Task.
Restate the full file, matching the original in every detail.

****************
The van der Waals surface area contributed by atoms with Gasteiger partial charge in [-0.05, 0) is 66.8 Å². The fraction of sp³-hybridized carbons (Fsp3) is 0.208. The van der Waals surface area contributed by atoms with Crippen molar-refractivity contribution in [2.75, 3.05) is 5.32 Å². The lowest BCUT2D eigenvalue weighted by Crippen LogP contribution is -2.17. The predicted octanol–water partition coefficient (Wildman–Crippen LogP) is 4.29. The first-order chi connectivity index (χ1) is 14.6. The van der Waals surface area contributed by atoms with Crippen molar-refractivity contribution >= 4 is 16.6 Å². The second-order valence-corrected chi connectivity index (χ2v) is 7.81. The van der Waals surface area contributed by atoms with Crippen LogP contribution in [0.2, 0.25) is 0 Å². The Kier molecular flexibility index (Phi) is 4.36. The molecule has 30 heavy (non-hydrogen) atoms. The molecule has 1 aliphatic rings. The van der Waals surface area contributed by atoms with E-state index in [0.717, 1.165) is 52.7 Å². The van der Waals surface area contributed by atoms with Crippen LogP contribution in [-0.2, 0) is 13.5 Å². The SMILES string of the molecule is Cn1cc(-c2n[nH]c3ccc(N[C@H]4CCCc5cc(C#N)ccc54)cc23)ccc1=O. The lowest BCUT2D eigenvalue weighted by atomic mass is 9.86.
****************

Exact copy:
The van der Waals surface area contributed by atoms with Gasteiger partial charge in [-0.05, 0) is 66.8 Å². The fraction of sp³-hybridized carbons (Fsp3) is 0.208. The van der Waals surface area contributed by atoms with Crippen molar-refractivity contribution in [2.75, 3.05) is 5.32 Å². The lowest BCUT2D eigenvalue weighted by Crippen LogP contribution is -2.17. The predicted octanol–water partition coefficient (Wildman–Crippen LogP) is 4.29. The first-order chi connectivity index (χ1) is 14.6. The van der Waals surface area contributed by atoms with Crippen molar-refractivity contribution >= 4 is 16.6 Å². The second-order valence-corrected chi connectivity index (χ2v) is 7.81. The van der Waals surface area contributed by atoms with Crippen LogP contribution in [0.2, 0.25) is 0 Å². The Kier molecular flexibility index (Phi) is 4.36. The molecule has 30 heavy (non-hydrogen) atoms. The molecule has 1 aliphatic rings. The van der Waals surface area contributed by atoms with E-state index in [0.717, 1.165) is 52.7 Å². The van der Waals surface area contributed by atoms with Crippen LogP contribution in [-0.2, 0) is 13.5 Å². The SMILES string of the molecule is Cn1cc(-c2n[nH]c3ccc(N[C@H]4CCCc5cc(C#N)ccc54)cc23)ccc1=O. The lowest BCUT2D eigenvalue weighted by atomic mass is 9.86.